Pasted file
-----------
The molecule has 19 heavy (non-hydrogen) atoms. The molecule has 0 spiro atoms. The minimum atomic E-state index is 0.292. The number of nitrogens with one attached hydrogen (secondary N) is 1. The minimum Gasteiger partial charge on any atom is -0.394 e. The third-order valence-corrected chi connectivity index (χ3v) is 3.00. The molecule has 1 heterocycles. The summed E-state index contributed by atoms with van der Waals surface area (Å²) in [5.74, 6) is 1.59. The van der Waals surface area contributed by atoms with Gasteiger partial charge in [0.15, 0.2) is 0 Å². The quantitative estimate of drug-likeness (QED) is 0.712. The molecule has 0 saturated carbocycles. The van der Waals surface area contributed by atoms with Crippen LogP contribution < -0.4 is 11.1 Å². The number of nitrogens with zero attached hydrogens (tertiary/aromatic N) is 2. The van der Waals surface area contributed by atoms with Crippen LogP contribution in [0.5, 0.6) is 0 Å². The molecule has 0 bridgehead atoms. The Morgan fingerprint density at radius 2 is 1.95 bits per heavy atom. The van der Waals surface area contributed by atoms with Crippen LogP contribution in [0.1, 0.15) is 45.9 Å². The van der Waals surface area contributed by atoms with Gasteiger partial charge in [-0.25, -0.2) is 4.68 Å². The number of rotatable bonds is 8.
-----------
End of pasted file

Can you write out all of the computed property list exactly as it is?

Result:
The molecule has 19 heavy (non-hydrogen) atoms. The molecule has 0 spiro atoms. The minimum atomic E-state index is 0.292. The number of nitrogens with one attached hydrogen (secondary N) is 1. The minimum Gasteiger partial charge on any atom is -0.394 e. The third-order valence-corrected chi connectivity index (χ3v) is 3.00. The molecule has 1 heterocycles. The summed E-state index contributed by atoms with van der Waals surface area (Å²) in [5.74, 6) is 1.59. The van der Waals surface area contributed by atoms with Gasteiger partial charge in [0.15, 0.2) is 0 Å². The quantitative estimate of drug-likeness (QED) is 0.712. The molecule has 0 saturated carbocycles. The van der Waals surface area contributed by atoms with Crippen LogP contribution < -0.4 is 11.1 Å². The number of nitrogens with zero attached hydrogens (tertiary/aromatic N) is 2. The van der Waals surface area contributed by atoms with Crippen LogP contribution in [0.5, 0.6) is 0 Å². The molecule has 0 bridgehead atoms. The Morgan fingerprint density at radius 2 is 1.95 bits per heavy atom. The van der Waals surface area contributed by atoms with Crippen LogP contribution in [0.1, 0.15) is 45.9 Å². The van der Waals surface area contributed by atoms with Gasteiger partial charge in [-0.25, -0.2) is 4.68 Å². The number of rotatable bonds is 8.